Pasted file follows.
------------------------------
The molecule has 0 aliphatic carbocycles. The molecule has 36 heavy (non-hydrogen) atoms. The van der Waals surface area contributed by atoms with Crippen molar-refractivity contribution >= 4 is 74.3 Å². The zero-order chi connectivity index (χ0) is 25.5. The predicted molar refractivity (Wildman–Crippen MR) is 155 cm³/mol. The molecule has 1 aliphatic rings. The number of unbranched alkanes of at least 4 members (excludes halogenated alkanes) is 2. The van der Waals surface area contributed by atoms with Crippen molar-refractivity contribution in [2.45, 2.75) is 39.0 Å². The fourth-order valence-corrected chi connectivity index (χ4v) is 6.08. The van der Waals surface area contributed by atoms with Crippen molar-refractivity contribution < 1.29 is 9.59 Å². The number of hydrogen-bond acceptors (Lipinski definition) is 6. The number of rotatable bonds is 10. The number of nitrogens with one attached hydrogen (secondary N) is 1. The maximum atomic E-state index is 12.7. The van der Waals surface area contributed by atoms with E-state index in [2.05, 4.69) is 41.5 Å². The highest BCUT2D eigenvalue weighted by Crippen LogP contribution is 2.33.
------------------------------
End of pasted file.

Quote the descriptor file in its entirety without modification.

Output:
The molecule has 0 aliphatic carbocycles. The molecule has 36 heavy (non-hydrogen) atoms. The van der Waals surface area contributed by atoms with Crippen molar-refractivity contribution >= 4 is 74.3 Å². The zero-order chi connectivity index (χ0) is 25.5. The predicted molar refractivity (Wildman–Crippen MR) is 155 cm³/mol. The molecule has 1 aliphatic rings. The number of unbranched alkanes of at least 4 members (excludes halogenated alkanes) is 2. The van der Waals surface area contributed by atoms with Crippen molar-refractivity contribution in [2.45, 2.75) is 39.0 Å². The fourth-order valence-corrected chi connectivity index (χ4v) is 6.08. The van der Waals surface area contributed by atoms with Crippen molar-refractivity contribution < 1.29 is 9.59 Å². The number of hydrogen-bond acceptors (Lipinski definition) is 6. The number of rotatable bonds is 10. The number of nitrogens with one attached hydrogen (secondary N) is 1. The maximum atomic E-state index is 12.7. The van der Waals surface area contributed by atoms with E-state index in [2.05, 4.69) is 41.5 Å². The highest BCUT2D eigenvalue weighted by Crippen LogP contribution is 2.33.